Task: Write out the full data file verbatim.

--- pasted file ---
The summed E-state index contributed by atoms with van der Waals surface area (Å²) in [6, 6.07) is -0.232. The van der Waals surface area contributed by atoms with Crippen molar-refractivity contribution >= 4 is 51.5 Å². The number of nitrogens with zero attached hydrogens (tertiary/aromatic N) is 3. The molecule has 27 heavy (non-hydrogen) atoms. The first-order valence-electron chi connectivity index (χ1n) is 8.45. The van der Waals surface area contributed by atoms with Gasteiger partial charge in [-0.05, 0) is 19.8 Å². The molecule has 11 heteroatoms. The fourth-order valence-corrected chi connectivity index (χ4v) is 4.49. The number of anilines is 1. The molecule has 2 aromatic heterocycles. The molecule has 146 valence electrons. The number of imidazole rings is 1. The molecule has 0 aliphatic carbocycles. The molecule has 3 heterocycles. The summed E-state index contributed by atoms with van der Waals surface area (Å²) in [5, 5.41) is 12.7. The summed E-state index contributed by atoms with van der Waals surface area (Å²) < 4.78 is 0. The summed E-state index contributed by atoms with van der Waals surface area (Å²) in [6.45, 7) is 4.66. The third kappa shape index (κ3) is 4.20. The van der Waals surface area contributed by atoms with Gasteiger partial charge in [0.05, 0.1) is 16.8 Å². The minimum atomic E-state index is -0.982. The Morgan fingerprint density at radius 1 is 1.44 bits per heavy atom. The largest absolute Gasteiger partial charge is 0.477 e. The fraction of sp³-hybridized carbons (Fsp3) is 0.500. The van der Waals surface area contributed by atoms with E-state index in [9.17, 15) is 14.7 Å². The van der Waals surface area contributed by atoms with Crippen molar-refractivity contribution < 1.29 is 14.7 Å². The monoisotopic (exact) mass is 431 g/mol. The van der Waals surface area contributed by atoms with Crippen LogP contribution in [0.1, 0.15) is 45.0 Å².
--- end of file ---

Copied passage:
The summed E-state index contributed by atoms with van der Waals surface area (Å²) in [6, 6.07) is -0.232. The van der Waals surface area contributed by atoms with Crippen molar-refractivity contribution >= 4 is 51.5 Å². The number of nitrogens with zero attached hydrogens (tertiary/aromatic N) is 3. The molecule has 27 heavy (non-hydrogen) atoms. The first-order valence-electron chi connectivity index (χ1n) is 8.45. The van der Waals surface area contributed by atoms with Gasteiger partial charge in [-0.05, 0) is 19.8 Å². The molecule has 11 heteroatoms. The fourth-order valence-corrected chi connectivity index (χ4v) is 4.49. The number of anilines is 1. The molecule has 2 aromatic heterocycles. The molecule has 146 valence electrons. The number of imidazole rings is 1. The molecule has 0 aliphatic carbocycles. The molecule has 3 heterocycles. The summed E-state index contributed by atoms with van der Waals surface area (Å²) in [5, 5.41) is 12.7. The summed E-state index contributed by atoms with van der Waals surface area (Å²) < 4.78 is 0. The summed E-state index contributed by atoms with van der Waals surface area (Å²) in [6.45, 7) is 4.66. The third kappa shape index (κ3) is 4.20. The van der Waals surface area contributed by atoms with Gasteiger partial charge in [0.05, 0.1) is 16.8 Å². The minimum atomic E-state index is -0.982. The Morgan fingerprint density at radius 1 is 1.44 bits per heavy atom. The largest absolute Gasteiger partial charge is 0.477 e. The fraction of sp³-hybridized carbons (Fsp3) is 0.500. The van der Waals surface area contributed by atoms with E-state index in [9.17, 15) is 14.7 Å². The van der Waals surface area contributed by atoms with Crippen molar-refractivity contribution < 1.29 is 14.7 Å². The monoisotopic (exact) mass is 431 g/mol. The van der Waals surface area contributed by atoms with Crippen LogP contribution in [0.1, 0.15) is 45.0 Å².